In the 1960s, Washington’s most infamous overseas operation was the attempt to stall the unification of Vietnam. Apologists for Labour as a progressive global force point to Prime Minister Harold Wilson’s refusal to send British troops to assist the US army in its brutal and futile campaign against the Vietcong. Wilson’s non-cooperation was not based on any principled position but on a cold parliamentary calculus that with a majority of just four he would not win a vote for such a contentious deployment.

At no point did Wilson speak out against the savage USAF bombardment of North Vietnam which unleashed more ordnance on the country than in the entirety of WW2. Commenting on Lyndon Johnson’s conduct of the war, Wilson commented: “I am absolutely convinced about the sincerity of the President in this matter. I could not be more convinced about anything.

Allegiance to America

Wilson also demonstrated his allegiance to Britain’s imperial overseer by colluding in the illegal deportation of 1,500 native people from the Chagos Islands in the Indian Ocean to make way for a US military base on Diego Garcia. Prompted by a UN vote in 2017 that declared the occupation of the island to be a violation of international law, Jeremy Corbyn committed the Labour manifesto of that year to returning the islands to the control of Mauritius. The current Labour Leader is unlikely to share a similar commitment and we can expect this story of postimperial British shame to drop out of the news in accordance with the wishes of the security establishments on both sides of the Atlantic.

Dress rehearsal in Kosovo

The most notorious example of the party’s craven abeyance to US power in recent history, of course, was Tony Blair’s participation in the invasion of Iraq in 2003. Four years before that calamity, however, the Labour government provided crucial ideological cover for Bill Clinton’s re-assertion of American military power in in post-Soviet Europe. Blair initiated the invidious doctrine of humanitarian intervention that permitted the Anglo-American bombing of Kosovo on the pretext of protecting the victims of Serbian aggression.

To justify the Western intervention, Blair’s Foreign Secretary Geoff Hoon, claimed 10,000 Kosovan refugees had been killed by Serb forces – the real figure turned out to be about 2,000, and that included victims on both sides of the conflict. The Kosovan operation acted as a dress rehearsal for the subsequent invasion of Iraq with a Labour PM providing the rhetorical smokescreen and lies for a naked US power grab.

Washington’s poodle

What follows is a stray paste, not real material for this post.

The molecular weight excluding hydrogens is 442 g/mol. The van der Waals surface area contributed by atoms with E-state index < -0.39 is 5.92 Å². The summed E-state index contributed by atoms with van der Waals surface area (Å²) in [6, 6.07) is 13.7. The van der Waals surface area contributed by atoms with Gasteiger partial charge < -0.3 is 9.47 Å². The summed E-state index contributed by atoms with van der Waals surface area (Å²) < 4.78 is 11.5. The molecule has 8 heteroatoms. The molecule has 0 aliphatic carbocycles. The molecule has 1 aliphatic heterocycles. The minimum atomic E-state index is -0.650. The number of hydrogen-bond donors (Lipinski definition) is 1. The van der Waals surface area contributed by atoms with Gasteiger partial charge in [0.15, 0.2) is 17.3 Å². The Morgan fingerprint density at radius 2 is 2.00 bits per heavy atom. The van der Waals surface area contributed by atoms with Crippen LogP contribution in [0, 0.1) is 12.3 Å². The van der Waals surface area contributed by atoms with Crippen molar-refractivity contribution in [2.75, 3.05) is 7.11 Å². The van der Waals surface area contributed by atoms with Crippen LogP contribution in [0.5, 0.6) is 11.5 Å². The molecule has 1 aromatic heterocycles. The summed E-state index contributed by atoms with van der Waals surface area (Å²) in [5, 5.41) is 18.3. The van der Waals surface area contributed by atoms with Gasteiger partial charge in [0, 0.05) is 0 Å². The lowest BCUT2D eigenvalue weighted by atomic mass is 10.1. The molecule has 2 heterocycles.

It is now widely acknowledged that without British support, the entire American operation to effectively colonise Iraq for the sake of a neoliberal carve-up might never have taken place. Blair’s effusive excitement at the thought of the UK fulfilling its traditional role as Washington’s poodle eventually terminated his own premiership; but it should not be overlooked that the majority of Labour MPs at the time also voted for the biggest foreign policy blunder since Suez. There was huge support from the party’s rank-and-file membership for the 2 million strong Stop the War demonstration of 2003 but, once again, the Westminster leadership’s desire to stay onside with Washington trumped domestic considerations.


Blair’s appalling collusion with George Bush and his gang of neocon vultures has tarnished the UK’s global reputation for at least a generation. However, in the context of the history of Labour defence and foreign policy, it is clearly Jeremy Corbyn rather than Blair who tragically is the aberration.

The British state is now so inextricably connected to the US military industrial complex through the armaments industry, the CIA’s global network of bases and pro-Western regimes such as Saudi Arabia, that it is virtually inconceivable that another Labour Leader will be as critical of Washington as Corbyn was. The Starmer era of Labour foreign policy looks set to be a depressing case of normal service resumed.

His risible flag-hugging since replacing Corbyn, and even more so during the current Ukraine crisis, makes it clear and urgent that only mass mobilisation on the streets and in workplaces calling for de-escalation by all sides offers the hope that a massive calamity in Europe can be avoided.  

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Sean Ledwith

Sean Ledwith is a Counterfire member and Lecturer in History at York College, where he is also UCU branch negotiator. Sean is also a regular contributor to Marx and Philosophy Review of Books and Culture Matters